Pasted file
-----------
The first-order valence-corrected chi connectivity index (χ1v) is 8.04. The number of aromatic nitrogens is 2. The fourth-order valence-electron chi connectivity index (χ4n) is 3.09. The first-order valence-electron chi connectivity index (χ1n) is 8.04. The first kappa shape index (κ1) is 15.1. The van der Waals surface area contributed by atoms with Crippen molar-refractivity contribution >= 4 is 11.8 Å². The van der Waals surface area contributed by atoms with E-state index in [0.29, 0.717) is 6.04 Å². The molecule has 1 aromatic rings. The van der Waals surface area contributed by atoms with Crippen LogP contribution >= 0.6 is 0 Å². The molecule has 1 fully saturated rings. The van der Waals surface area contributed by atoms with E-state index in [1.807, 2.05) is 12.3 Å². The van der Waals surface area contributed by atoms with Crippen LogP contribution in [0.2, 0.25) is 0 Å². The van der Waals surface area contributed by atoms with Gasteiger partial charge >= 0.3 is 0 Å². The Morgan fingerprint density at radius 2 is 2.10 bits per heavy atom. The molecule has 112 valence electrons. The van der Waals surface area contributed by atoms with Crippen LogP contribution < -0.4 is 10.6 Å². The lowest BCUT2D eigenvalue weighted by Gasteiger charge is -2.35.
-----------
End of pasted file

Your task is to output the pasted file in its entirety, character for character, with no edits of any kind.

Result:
The first-order valence-corrected chi connectivity index (χ1v) is 8.04. The number of aromatic nitrogens is 2. The fourth-order valence-electron chi connectivity index (χ4n) is 3.09. The first-order valence-electron chi connectivity index (χ1n) is 8.04. The first kappa shape index (κ1) is 15.1. The van der Waals surface area contributed by atoms with Crippen molar-refractivity contribution >= 4 is 11.8 Å². The van der Waals surface area contributed by atoms with E-state index in [0.29, 0.717) is 6.04 Å². The molecule has 1 aromatic rings. The van der Waals surface area contributed by atoms with Crippen LogP contribution >= 0.6 is 0 Å². The molecule has 1 fully saturated rings. The van der Waals surface area contributed by atoms with E-state index in [1.807, 2.05) is 12.3 Å². The van der Waals surface area contributed by atoms with Crippen LogP contribution in [0.2, 0.25) is 0 Å². The van der Waals surface area contributed by atoms with Gasteiger partial charge >= 0.3 is 0 Å². The Morgan fingerprint density at radius 2 is 2.10 bits per heavy atom. The molecule has 112 valence electrons. The van der Waals surface area contributed by atoms with Crippen LogP contribution < -0.4 is 10.6 Å². The lowest BCUT2D eigenvalue weighted by Gasteiger charge is -2.35.